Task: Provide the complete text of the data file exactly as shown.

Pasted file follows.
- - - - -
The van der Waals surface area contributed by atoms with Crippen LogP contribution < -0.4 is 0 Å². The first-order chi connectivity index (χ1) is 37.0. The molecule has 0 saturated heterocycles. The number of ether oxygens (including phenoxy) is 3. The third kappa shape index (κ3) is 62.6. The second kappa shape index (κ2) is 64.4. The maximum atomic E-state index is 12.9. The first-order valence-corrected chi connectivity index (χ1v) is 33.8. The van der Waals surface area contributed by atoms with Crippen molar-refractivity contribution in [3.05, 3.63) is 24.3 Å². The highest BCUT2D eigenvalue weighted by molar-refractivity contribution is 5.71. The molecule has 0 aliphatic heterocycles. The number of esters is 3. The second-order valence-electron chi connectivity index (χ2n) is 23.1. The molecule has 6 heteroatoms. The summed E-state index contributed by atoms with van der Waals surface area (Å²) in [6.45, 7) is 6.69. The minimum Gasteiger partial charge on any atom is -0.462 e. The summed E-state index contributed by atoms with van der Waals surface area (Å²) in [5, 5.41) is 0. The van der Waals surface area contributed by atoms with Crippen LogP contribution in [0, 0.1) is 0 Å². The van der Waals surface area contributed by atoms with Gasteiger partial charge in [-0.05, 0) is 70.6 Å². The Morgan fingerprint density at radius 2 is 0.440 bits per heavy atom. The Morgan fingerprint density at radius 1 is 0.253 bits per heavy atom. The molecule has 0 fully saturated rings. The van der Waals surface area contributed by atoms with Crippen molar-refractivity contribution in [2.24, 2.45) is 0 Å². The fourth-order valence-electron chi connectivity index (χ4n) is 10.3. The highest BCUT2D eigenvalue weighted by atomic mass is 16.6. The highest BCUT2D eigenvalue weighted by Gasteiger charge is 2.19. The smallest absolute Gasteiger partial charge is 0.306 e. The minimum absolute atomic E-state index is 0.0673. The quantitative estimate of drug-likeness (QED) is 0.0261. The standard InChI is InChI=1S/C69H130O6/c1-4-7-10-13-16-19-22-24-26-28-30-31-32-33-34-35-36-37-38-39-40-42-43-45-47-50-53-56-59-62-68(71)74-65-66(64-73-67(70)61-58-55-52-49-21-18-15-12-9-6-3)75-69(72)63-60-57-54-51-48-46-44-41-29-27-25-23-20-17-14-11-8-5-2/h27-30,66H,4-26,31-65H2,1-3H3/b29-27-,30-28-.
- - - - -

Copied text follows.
The van der Waals surface area contributed by atoms with Crippen LogP contribution < -0.4 is 0 Å². The first-order chi connectivity index (χ1) is 37.0. The molecule has 0 saturated heterocycles. The number of ether oxygens (including phenoxy) is 3. The third kappa shape index (κ3) is 62.6. The second kappa shape index (κ2) is 64.4. The maximum atomic E-state index is 12.9. The first-order valence-corrected chi connectivity index (χ1v) is 33.8. The van der Waals surface area contributed by atoms with Crippen molar-refractivity contribution in [3.05, 3.63) is 24.3 Å². The highest BCUT2D eigenvalue weighted by molar-refractivity contribution is 5.71. The molecule has 0 aliphatic heterocycles. The number of esters is 3. The second-order valence-electron chi connectivity index (χ2n) is 23.1. The molecule has 6 heteroatoms. The summed E-state index contributed by atoms with van der Waals surface area (Å²) in [6.45, 7) is 6.69. The minimum Gasteiger partial charge on any atom is -0.462 e. The summed E-state index contributed by atoms with van der Waals surface area (Å²) in [5, 5.41) is 0. The van der Waals surface area contributed by atoms with Crippen LogP contribution in [0, 0.1) is 0 Å². The van der Waals surface area contributed by atoms with Gasteiger partial charge in [-0.05, 0) is 70.6 Å². The Morgan fingerprint density at radius 2 is 0.440 bits per heavy atom. The Morgan fingerprint density at radius 1 is 0.253 bits per heavy atom. The molecule has 0 fully saturated rings. The van der Waals surface area contributed by atoms with Crippen molar-refractivity contribution in [2.24, 2.45) is 0 Å². The fourth-order valence-electron chi connectivity index (χ4n) is 10.3. The highest BCUT2D eigenvalue weighted by atomic mass is 16.6. The highest BCUT2D eigenvalue weighted by Gasteiger charge is 2.19. The smallest absolute Gasteiger partial charge is 0.306 e. The minimum absolute atomic E-state index is 0.0673. The quantitative estimate of drug-likeness (QED) is 0.0261. The standard InChI is InChI=1S/C69H130O6/c1-4-7-10-13-16-19-22-24-26-28-30-31-32-33-34-35-36-37-38-39-40-42-43-45-47-50-53-56-59-62-68(71)74-65-66(64-73-67(70)61-58-55-52-49-21-18-15-12-9-6-3)75-69(72)63-60-57-54-51-48-46-44-41-29-27-25-23-20-17-14-11-8-5-2/h27-30,66H,4-26,31-65H2,1-3H3/b29-27-,30-28-.